Thursday, November 19, 2009

Boarding school

"Man recalls life at Mount Pleasant Indian school"

John Crampton, a member of the little River Band of Ottawa Indians, still remembers the days when he attended the Mount Pleasant Indian School at age 6. Eighty-three years later, as he walked the grounds of the former school, he reminisced about his childhood.

"That was the big boys dormitory," Crampton said, "over there was a deer pen. The buildings for the teachers and staff was over there."

The Mount Pleasant Indian Industrial School operated in Michigan from 1893-1933. The school, at peak enrollment, had about 150 girls and 175 boys from the Chippewa, Ottawa and Potawatomi tribes, according to documents at the Mount Pleasant Center.

An excert from October 1, 1889 report from the Commissioner of Indian Affairs shows what the U.S. government's mind-set was like at the time: "The Indians must conform to the white man's way, peaceably if they will, forcibly if they must," the report stated.

The removal of Native American children from their families and communities was the U.S. government's intentional plan to assimilate the Indians into white Euro-American society during the period between 1880 and the 1920s, according to Alice Littlefields research on the Bureau of Indian Affairs' Boarding Schools, "Theories of Resistance and social Reproductions."

Crampton pointed to the boarded-up brick buildings still standing on what is now the Mount Pleasant Center. "The sidewalk is still here," he said. "I imagine these trees were here when I was here".

"The girls were on the other side from the boys. We had an ice house, a stable, a gym, and I learned how to swim in the creek just north of here," he said.

Crampton has fond memories of friends, regular meals and clean clothes. "If it wasn't for this school, I would have starved to death. I liked the uniforms. They were warm," he said. Crampton said he learned how to cut hair at the school and attended church.

Thousands of American Indian children from Michigan and other states attended the federally run school. Saginaw Chippewa Tribe mamber Carole Tally said both her parents were sent to the school. "It was a very depressing time for the family," she said. "They just came in and took kids."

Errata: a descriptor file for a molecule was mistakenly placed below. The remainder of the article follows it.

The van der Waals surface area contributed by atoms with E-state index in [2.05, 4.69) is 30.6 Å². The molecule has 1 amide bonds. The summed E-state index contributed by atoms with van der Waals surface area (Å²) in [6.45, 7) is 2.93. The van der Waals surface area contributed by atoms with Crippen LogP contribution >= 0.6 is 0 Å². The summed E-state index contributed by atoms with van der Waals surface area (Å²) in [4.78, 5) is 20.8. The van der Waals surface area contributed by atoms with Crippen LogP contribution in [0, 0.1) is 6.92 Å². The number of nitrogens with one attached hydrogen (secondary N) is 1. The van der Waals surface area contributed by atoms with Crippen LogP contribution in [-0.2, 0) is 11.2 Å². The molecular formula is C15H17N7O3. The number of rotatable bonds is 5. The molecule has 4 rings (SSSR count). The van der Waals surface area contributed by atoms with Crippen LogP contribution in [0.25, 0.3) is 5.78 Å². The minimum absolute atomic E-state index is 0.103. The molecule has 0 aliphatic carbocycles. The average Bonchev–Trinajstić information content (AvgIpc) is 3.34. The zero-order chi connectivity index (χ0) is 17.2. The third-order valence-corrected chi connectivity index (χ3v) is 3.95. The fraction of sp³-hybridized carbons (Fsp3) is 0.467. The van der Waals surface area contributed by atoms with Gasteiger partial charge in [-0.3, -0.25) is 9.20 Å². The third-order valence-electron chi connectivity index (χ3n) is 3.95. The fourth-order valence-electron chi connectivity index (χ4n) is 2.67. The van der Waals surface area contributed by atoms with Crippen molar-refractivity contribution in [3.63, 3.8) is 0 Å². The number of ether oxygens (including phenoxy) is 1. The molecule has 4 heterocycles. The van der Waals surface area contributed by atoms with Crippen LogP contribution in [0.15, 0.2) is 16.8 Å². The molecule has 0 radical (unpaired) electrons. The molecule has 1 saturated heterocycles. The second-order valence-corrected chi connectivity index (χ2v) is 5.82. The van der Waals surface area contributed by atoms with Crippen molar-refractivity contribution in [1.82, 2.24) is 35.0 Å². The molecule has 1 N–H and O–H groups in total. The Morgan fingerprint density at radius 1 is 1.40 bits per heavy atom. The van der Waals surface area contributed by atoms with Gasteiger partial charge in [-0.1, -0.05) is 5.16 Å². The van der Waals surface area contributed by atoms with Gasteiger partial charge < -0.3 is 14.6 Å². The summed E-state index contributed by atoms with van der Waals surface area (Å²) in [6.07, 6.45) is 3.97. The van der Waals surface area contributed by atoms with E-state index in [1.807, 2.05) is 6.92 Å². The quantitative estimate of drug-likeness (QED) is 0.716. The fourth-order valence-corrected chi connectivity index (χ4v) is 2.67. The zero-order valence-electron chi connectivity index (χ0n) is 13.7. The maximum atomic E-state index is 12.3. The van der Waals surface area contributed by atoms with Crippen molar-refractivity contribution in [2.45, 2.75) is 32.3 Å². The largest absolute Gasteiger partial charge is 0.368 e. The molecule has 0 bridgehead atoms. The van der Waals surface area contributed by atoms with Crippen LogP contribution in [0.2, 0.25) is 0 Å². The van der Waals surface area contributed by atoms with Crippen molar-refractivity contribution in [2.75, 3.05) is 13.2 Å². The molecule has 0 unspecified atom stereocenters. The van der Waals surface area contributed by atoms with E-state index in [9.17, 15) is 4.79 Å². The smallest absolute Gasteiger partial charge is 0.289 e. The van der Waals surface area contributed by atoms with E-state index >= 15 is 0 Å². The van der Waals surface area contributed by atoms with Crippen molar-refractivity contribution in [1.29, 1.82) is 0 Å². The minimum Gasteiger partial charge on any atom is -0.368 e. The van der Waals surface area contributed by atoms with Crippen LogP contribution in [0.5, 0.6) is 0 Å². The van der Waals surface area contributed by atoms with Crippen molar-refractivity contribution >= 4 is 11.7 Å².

In the community of her mother, Nellie Ashmum, people were scared when they saw white people coming around because they thought they would be taken away. "My dad, he had to be sent away" as a young child, Tally said. "He had negative feelings about jis (boarding school) experience. He used to be a basket maker, and they wouldn't let him do it anymore."

In 1991, Crampton and about 12 other elders, who attended the Mount Pleasant school, discussed their experiences at a reunion organized by Paul Johnson of the Michigan Education Association. Johnson facilitated a recorded discussion with the elders from Ojibwa, Chippewa, Ottawa and Potawatomi communities about their experiences living at the school.

According to official documents at Ziibiwing, "The establishment of the school in 1893 and its closing in 1933 were the result of shifts in federal Indian policy changes in education, philosophy and changes in the U.S. economy."

About 50 boys and girls enrolled in the school when it closed were labeled orphaned and housed in dormitories and sent to public schools, according to the Isabella County newspaper. The state designated the original Indian Industrial school Chapel and Indian Cemetery as historical landmarks in 1987.

The Indian boarding school era historically has been blamed for the decimation of the Native American culture and their disconnection with tradition, heritage, and most especially , the language of Native American people.

In 1926, they made Indians citizens but it didn't make a lot of difference to Indians back then because they were still Indians. My grandmother was sent to this school and the reason I tell you this story is so everyone will understand partially how Native Americans got to the point were Indian Health Services would be granted along with a whole slew of other rights that would be granted to the Native American. An effort by the U.S. government to restore and save the endangered Native American, and why not we save endangered animals.

Source: The Grand Rapids Press

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